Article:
In addition to managing stress, the player needs to ensure that they are always making a profit with everything in the tower. This part requires plenty of patience. If the prices are low, people will move in, but move out if it’s too expensive and the stress level rises again. A trick I love to use is to lower the prices of offices and condos, and slowly raise it as people move in. One thing I had to do often is after a lot of people move in, I hold the A button to speed up the time and simply wait and watch as my money grows to 1 million dollars or more so that I can spend more time expanding.
As the player’s building expands, it will need more cleaning staff. Every morning, they will go through each floor and clean as much as they can. If there are not enough cleaners, there will be rooms left dirty, cockroaches will grow, causing more stress, forcing residents to leave the building. The player is capable of directly taking part in maintenance in strange ways. For example, the player can select a dirty bathroom and rapidly press A to clean it, saving the cleaning staff time when they do their daily routine. When a new restaurant is made, sometimes the player can select it and press A to increase the chances of residents to buying food there. This is a very miniscule way to add more player action so that they’re not always just waiting for money to roll in every time.
There aren’t too many bad things about this game, being that it is of the simulation genre. The thing I like the least about The Tower SP is the complexity of the rules. For example, a building can only have 4 elevators with a maximum of 4 carts and they cannot expand over 20 floors, people can take a maximum of 4 stairs at a time, there can only be 1 big elevator and can only be accessed every 10 floors, there is a limit to the number of restrooms, etc. The list goes on. Although, as the player gets a higher star rating, the president of Yamanouchi Construction will inspect the building once a year and give advice to make the building better.
As a simulation game, it certainly lives up to the genre’s name. There’s just something about constructing a large building filled with little pixilated silhouettes that I find so appealing. Even with the complex rules and limited graphics compared to the PC versions it’s still a good game for anyone who is very patient and likes simulation games such as SimCity.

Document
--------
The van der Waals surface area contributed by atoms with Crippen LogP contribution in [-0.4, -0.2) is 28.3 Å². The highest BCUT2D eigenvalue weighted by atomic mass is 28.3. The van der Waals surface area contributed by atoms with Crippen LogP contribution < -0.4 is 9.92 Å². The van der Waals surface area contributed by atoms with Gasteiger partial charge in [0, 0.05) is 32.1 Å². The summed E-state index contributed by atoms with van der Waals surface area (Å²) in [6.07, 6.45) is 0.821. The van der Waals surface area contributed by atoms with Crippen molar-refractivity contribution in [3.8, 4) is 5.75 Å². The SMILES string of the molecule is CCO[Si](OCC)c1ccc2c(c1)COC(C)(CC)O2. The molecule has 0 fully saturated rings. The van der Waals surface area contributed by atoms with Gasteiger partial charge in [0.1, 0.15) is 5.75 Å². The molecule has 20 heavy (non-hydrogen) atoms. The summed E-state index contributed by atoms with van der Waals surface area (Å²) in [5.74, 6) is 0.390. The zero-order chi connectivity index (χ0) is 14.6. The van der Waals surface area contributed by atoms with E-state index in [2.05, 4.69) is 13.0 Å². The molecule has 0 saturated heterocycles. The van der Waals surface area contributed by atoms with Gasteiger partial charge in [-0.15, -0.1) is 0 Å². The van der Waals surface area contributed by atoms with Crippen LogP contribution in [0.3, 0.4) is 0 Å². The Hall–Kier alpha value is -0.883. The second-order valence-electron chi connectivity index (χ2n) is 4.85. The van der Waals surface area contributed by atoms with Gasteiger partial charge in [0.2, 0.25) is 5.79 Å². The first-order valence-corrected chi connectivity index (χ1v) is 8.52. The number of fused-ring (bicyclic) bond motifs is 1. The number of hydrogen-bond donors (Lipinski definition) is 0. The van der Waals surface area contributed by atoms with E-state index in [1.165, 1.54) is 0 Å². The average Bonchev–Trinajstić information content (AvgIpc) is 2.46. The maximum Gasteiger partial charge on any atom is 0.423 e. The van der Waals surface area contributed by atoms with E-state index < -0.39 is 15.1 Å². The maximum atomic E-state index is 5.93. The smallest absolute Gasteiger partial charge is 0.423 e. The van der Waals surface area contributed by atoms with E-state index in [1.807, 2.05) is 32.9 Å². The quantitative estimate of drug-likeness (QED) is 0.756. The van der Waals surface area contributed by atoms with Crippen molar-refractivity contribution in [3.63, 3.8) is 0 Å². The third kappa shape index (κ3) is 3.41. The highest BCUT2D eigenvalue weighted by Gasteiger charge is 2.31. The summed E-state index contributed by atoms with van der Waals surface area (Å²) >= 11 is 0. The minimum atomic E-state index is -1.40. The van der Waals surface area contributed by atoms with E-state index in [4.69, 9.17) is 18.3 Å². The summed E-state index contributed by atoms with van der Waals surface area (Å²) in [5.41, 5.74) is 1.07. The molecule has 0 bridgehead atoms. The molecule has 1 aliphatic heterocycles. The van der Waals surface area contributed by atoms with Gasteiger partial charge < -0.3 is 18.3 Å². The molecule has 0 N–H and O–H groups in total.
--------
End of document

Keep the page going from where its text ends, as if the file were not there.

While I was reading about this game, I found out that Vivarium Inc. made another sequel to this game for the Nintendo DS in Japan, appropriately titled “The Tower DS”. They did this to celebrate The Tower’s fifteenth anniversary. When The Tower SP for the GBA was released, most of the reviews for it were negative due to the fact that it is fairly long for a portable game and is still wrongly called a “SimTower rip-off”. The Tower is virtually unknown to most people, and the label “SimTower rip-off” causes so much confusion amongst people.
Due to the negative reviews, I don’t believe The Tower DS will ever reach North America in English. Reading text is a very important part of this game, and is nearly impossible to expand a building if the player is unable to tell what residents demand, so it’s not a game I can import from Japan and still understand. It makes good use of the dual-screens, so I don’t need to scroll up so high, since both screens display the tall tower better than on the GBA.
The only reason why The Tower DS was mentioned in some game news pages is because people saw the statue of Mario standing similarly to New York City’s Statue of Liberty, and there will be a point where the player can add rooms inside of the statue of Mario.
In addition, Sega did not publish The Tower DS. It was published by another Japanese company called DigiToys Inc. I don’t know if this is because Sega wasn’t interested in The Tower, since they were willing to produce a sequel to Seaman for the PS2 in Japan. It could also be due to the fact that The Sims and Spore are dominating the simulation game market here. Those are great games, and it’s a shame that Vivarium Inc. developed 2 games that we will most likely never see in English.